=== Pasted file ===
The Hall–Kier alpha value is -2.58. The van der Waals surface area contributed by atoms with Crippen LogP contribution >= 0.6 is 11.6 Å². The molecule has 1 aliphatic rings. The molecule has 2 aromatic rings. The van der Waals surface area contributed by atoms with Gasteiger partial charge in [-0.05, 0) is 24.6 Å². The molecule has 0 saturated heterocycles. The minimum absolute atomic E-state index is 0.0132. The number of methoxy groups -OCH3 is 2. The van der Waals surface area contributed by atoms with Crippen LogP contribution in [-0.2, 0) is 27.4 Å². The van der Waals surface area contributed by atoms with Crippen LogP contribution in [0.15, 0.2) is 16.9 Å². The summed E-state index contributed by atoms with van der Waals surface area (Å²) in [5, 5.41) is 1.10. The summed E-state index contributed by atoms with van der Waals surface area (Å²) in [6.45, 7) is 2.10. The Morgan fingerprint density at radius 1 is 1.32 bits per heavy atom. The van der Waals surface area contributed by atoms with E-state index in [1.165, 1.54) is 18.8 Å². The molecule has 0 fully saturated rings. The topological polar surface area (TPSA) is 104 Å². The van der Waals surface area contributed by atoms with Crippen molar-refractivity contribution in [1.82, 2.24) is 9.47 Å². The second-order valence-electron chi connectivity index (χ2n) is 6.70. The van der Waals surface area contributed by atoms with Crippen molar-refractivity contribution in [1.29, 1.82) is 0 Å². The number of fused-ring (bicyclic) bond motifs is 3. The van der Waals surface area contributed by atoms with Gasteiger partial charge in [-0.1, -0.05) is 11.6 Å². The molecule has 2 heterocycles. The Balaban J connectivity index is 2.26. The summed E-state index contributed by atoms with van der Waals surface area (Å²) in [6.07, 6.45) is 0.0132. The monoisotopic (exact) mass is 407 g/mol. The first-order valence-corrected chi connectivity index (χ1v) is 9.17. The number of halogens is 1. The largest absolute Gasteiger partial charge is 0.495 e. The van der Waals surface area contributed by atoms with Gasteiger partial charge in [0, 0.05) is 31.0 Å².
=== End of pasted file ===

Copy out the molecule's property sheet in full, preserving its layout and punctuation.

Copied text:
The Hall–Kier alpha value is -2.58. The van der Waals surface area contributed by atoms with Crippen LogP contribution >= 0.6 is 11.6 Å². The molecule has 1 aliphatic rings. The molecule has 2 aromatic rings. The van der Waals surface area contributed by atoms with Gasteiger partial charge in [-0.05, 0) is 24.6 Å². The molecule has 0 saturated heterocycles. The minimum absolute atomic E-state index is 0.0132. The number of methoxy groups -OCH3 is 2. The van der Waals surface area contributed by atoms with Crippen LogP contribution in [-0.2, 0) is 27.4 Å². The van der Waals surface area contributed by atoms with Crippen LogP contribution in [0.15, 0.2) is 16.9 Å². The summed E-state index contributed by atoms with van der Waals surface area (Å²) in [5, 5.41) is 1.10. The summed E-state index contributed by atoms with van der Waals surface area (Å²) in [6.45, 7) is 2.10. The Morgan fingerprint density at radius 1 is 1.32 bits per heavy atom. The van der Waals surface area contributed by atoms with E-state index in [1.165, 1.54) is 18.8 Å². The molecule has 0 fully saturated rings. The topological polar surface area (TPSA) is 104 Å². The van der Waals surface area contributed by atoms with Crippen molar-refractivity contribution in [1.82, 2.24) is 9.47 Å². The second-order valence-electron chi connectivity index (χ2n) is 6.70. The van der Waals surface area contributed by atoms with Crippen molar-refractivity contribution in [1.29, 1.82) is 0 Å². The number of fused-ring (bicyclic) bond motifs is 3. The van der Waals surface area contributed by atoms with Gasteiger partial charge in [-0.1, -0.05) is 11.6 Å². The molecule has 2 heterocycles. The Balaban J connectivity index is 2.26. The summed E-state index contributed by atoms with van der Waals surface area (Å²) in [6.07, 6.45) is 0.0132. The monoisotopic (exact) mass is 407 g/mol. The first-order valence-corrected chi connectivity index (χ1v) is 9.17. The number of halogens is 1. The largest absolute Gasteiger partial charge is 0.495 e. The van der Waals surface area contributed by atoms with Gasteiger partial charge in [0, 0.05) is 31.0 Å².